The triangular shape of buckwheat and its hazel color make it resemble the nuts of the beech tree. This pseudo grain looks like rice, cooks like quinoa, but is really a fruit seed! Despite the name, buckwheat isn't related to wheat. Used as a grain or flour, the closest food relatives to this unique ingredient are rhubarb and sorrel.

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buying & preparation
Buckwheat can be found in most whole food grocery stores next to the rice, oatmeal, and quinoa. Its unusual triangular shape makes it particularly easy to spot. The seeds are called buckwheat groats, and often you'll see them included in a breakfast porridge mix along with other well-loved hot cereals. Roasted buckwheat imparts an earthy, nutty flavor. Unroasted buckwheat tends to be more bland.
Browse Recipes
Interested in buckwheat for breakfast? We prefer buckwheat crepes to wheat, especially for the savory kind (called gallettes in Brittany, France). Have you ever eaten Japanese food? Then you might have already eaten buckwheat without even knowing. The grain-like fruit seed is ground up to make Soba noodles, which are a favorite in stir-fry dishes.

About the Author

John Immel, the founder of Joyful Belly, teaches people how to have a healthy diet and lifestyle with Ayurveda. His approach to Ayurveda exudes a certain ease, which many find enjoyable and insightful. His online course Balance Your Ayurvedic Diet in a Week provides tools for gracefully healing with Ayurveda to thousands. John also directs Joyful Belly's School of Ayurveda , which specializes in digestive tract pathology & Ayurvedic nutrition. John and his wife Natalie recently published Explore Your Hunger: A Guide to Hunger, Appetite & Food.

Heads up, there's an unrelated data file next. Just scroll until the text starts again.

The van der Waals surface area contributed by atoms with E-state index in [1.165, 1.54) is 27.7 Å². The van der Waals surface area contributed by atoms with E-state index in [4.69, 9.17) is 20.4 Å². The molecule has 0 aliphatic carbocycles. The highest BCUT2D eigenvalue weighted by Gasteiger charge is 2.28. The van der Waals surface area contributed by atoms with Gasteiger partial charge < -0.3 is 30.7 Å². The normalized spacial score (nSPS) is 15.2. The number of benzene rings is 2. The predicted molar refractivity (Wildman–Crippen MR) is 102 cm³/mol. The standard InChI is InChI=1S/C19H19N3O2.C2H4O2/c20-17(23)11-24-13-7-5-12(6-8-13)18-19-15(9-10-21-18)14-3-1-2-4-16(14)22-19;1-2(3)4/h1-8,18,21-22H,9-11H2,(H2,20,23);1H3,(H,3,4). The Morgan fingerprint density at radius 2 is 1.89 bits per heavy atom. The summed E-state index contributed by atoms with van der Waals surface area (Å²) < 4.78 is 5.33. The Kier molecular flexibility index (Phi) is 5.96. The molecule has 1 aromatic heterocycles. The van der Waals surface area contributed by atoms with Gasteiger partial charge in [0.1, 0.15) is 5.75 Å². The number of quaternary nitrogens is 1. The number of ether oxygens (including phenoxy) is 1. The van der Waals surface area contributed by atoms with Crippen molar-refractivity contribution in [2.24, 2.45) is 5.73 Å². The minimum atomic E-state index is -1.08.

John's interest in Ayurveda and digestive tract pathology was inspired by a complex digestive disorder acquired from years of international travel, including his public service work in South Asia. John's commitment to the detailed study of digestive disorders reflects his zeal to get down to the roots of the problem. His hope and belief in the capacity of each & every client to improve their quality of life is nothing short of a personal passion. John's creativity in the kitchen and delight in cooking for others comes from his family oriented upbringing. In addition to his certification in Ayurveda, John holds a bachelor's degree in mathematics from Harvard University.

John enjoys sharing Ayurveda within the context of his Catholic roots, and finds Ayurveda gives him an opportunity to participate in the healing mission of the Church. Jesus expressed God's love by feeding and healing the sick. That kindness is the fundamental ministry of Ayurveda as well.

Comments & Impressions of 'Buckwheat'

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Hi! What is the nutritional quality of bulgur wheat? I couldn't find it on the database. Thank you! Pippa

- , 03-06-15 (Reply)
Are these gunas and is the other information for toasted or roasted buckwheat or is this for raw? I have noticed a large difference in taste and wondered about the effect on qualities.
- Madonna Das, HI, 02-06-17 (Reply)
This write up is for raw buckwheat.
- Kimberly Kubicke, Wall, NJ, 02-07-17 (Reply)

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Browse recipes and hundreds of other ingredients on this extensive educational website. Joyful Belly helps people confidently choose food that restores their healthy glow, using the ancient technique of Ayurveda. Our extensive collection of online recipes, ingredients, and articles makes health easy. To get started, take the free dosha quiz to find your Ayurvedic body type.

What is Ayurveda?

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John Immel.

* These statements have not been evaluated by the Food and Drug Administration. The information and products on this website are not intended to diagnose, treat, cure or prevent any disease.